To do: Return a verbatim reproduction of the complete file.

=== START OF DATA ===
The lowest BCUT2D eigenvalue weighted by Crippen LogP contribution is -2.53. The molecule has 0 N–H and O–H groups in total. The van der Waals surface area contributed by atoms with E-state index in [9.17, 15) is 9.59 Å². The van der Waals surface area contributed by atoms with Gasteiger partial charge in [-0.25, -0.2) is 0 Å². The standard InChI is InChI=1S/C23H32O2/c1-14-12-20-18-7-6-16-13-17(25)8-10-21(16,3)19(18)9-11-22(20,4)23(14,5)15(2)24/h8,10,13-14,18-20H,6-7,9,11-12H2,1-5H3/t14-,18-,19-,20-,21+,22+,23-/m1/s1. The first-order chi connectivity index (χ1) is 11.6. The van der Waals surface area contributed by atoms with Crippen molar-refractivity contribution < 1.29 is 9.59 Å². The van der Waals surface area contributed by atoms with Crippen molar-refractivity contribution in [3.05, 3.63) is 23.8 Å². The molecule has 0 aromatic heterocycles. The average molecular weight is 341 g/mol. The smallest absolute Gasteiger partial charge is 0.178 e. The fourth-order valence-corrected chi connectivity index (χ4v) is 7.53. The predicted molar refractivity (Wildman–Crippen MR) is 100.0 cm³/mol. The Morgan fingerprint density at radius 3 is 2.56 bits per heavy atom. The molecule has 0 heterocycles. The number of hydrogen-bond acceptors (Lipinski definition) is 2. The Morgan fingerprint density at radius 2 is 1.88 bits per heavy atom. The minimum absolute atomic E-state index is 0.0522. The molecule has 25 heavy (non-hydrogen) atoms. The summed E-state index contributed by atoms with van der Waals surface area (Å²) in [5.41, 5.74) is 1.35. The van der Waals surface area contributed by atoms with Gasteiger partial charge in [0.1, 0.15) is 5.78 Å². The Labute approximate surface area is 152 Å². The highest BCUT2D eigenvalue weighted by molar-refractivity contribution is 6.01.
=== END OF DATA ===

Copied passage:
The lowest BCUT2D eigenvalue weighted by Crippen LogP contribution is -2.53. The molecule has 0 N–H and O–H groups in total. The van der Waals surface area contributed by atoms with E-state index in [9.17, 15) is 9.59 Å². The van der Waals surface area contributed by atoms with Gasteiger partial charge in [-0.25, -0.2) is 0 Å². The standard InChI is InChI=1S/C23H32O2/c1-14-12-20-18-7-6-16-13-17(25)8-10-21(16,3)19(18)9-11-22(20,4)23(14,5)15(2)24/h8,10,13-14,18-20H,6-7,9,11-12H2,1-5H3/t14-,18-,19-,20-,21+,22+,23-/m1/s1. The first-order chi connectivity index (χ1) is 11.6. The van der Waals surface area contributed by atoms with Crippen molar-refractivity contribution < 1.29 is 9.59 Å². The van der Waals surface area contributed by atoms with Crippen molar-refractivity contribution in [3.05, 3.63) is 23.8 Å². The molecule has 0 aromatic heterocycles. The average molecular weight is 341 g/mol. The smallest absolute Gasteiger partial charge is 0.178 e. The fourth-order valence-corrected chi connectivity index (χ4v) is 7.53. The predicted molar refractivity (Wildman–Crippen MR) is 100.0 cm³/mol. The Morgan fingerprint density at radius 3 is 2.56 bits per heavy atom. The molecule has 0 heterocycles. The number of hydrogen-bond acceptors (Lipinski definition) is 2. The Morgan fingerprint density at radius 2 is 1.88 bits per heavy atom. The minimum absolute atomic E-state index is 0.0522. The molecule has 25 heavy (non-hydrogen) atoms. The summed E-state index contributed by atoms with van der Waals surface area (Å²) in [5.41, 5.74) is 1.35. The van der Waals surface area contributed by atoms with Gasteiger partial charge in [0.1, 0.15) is 5.78 Å². The Labute approximate surface area is 152 Å². The highest BCUT2D eigenvalue weighted by molar-refractivity contribution is 6.01.